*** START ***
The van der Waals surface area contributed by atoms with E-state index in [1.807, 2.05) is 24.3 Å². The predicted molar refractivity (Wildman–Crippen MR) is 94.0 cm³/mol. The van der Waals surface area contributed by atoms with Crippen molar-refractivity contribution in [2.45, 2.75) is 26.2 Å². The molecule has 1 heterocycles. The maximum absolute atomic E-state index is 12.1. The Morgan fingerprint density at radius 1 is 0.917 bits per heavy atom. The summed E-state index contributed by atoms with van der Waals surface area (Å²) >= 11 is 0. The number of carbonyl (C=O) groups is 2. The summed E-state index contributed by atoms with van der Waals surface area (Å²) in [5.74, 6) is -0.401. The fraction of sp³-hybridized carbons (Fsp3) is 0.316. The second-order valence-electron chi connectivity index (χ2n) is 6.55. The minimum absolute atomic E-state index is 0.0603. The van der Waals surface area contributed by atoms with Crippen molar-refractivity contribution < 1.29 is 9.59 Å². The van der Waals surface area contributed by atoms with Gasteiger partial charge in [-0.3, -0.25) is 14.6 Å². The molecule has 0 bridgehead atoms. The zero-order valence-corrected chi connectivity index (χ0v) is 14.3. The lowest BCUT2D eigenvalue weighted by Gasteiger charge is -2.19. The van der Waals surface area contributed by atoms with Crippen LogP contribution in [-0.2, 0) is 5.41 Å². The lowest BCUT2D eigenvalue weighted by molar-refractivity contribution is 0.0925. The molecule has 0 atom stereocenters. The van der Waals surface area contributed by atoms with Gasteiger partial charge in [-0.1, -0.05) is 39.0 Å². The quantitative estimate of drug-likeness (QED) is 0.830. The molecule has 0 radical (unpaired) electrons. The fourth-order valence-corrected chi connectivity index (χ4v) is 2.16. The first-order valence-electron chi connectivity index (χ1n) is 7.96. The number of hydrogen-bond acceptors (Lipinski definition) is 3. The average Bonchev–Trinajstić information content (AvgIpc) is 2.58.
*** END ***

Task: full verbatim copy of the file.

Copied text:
The van der Waals surface area contributed by atoms with E-state index in [1.807, 2.05) is 24.3 Å². The predicted molar refractivity (Wildman–Crippen MR) is 94.0 cm³/mol. The van der Waals surface area contributed by atoms with Crippen molar-refractivity contribution in [2.45, 2.75) is 26.2 Å². The molecule has 1 heterocycles. The maximum absolute atomic E-state index is 12.1. The Morgan fingerprint density at radius 1 is 0.917 bits per heavy atom. The summed E-state index contributed by atoms with van der Waals surface area (Å²) >= 11 is 0. The number of carbonyl (C=O) groups is 2. The summed E-state index contributed by atoms with van der Waals surface area (Å²) in [5.74, 6) is -0.401. The fraction of sp³-hybridized carbons (Fsp3) is 0.316. The second-order valence-electron chi connectivity index (χ2n) is 6.55. The minimum absolute atomic E-state index is 0.0603. The van der Waals surface area contributed by atoms with Crippen molar-refractivity contribution < 1.29 is 9.59 Å². The van der Waals surface area contributed by atoms with Gasteiger partial charge in [-0.3, -0.25) is 14.6 Å². The molecule has 0 bridgehead atoms. The zero-order valence-corrected chi connectivity index (χ0v) is 14.3. The lowest BCUT2D eigenvalue weighted by Gasteiger charge is -2.19. The van der Waals surface area contributed by atoms with Crippen LogP contribution in [-0.2, 0) is 5.41 Å². The lowest BCUT2D eigenvalue weighted by molar-refractivity contribution is 0.0925. The molecule has 0 atom stereocenters. The van der Waals surface area contributed by atoms with Gasteiger partial charge in [-0.1, -0.05) is 39.0 Å². The quantitative estimate of drug-likeness (QED) is 0.830. The molecule has 0 radical (unpaired) electrons. The fourth-order valence-corrected chi connectivity index (χ4v) is 2.16. The first-order valence-electron chi connectivity index (χ1n) is 7.96. The number of hydrogen-bond acceptors (Lipinski definition) is 3. The average Bonchev–Trinajstić information content (AvgIpc) is 2.58.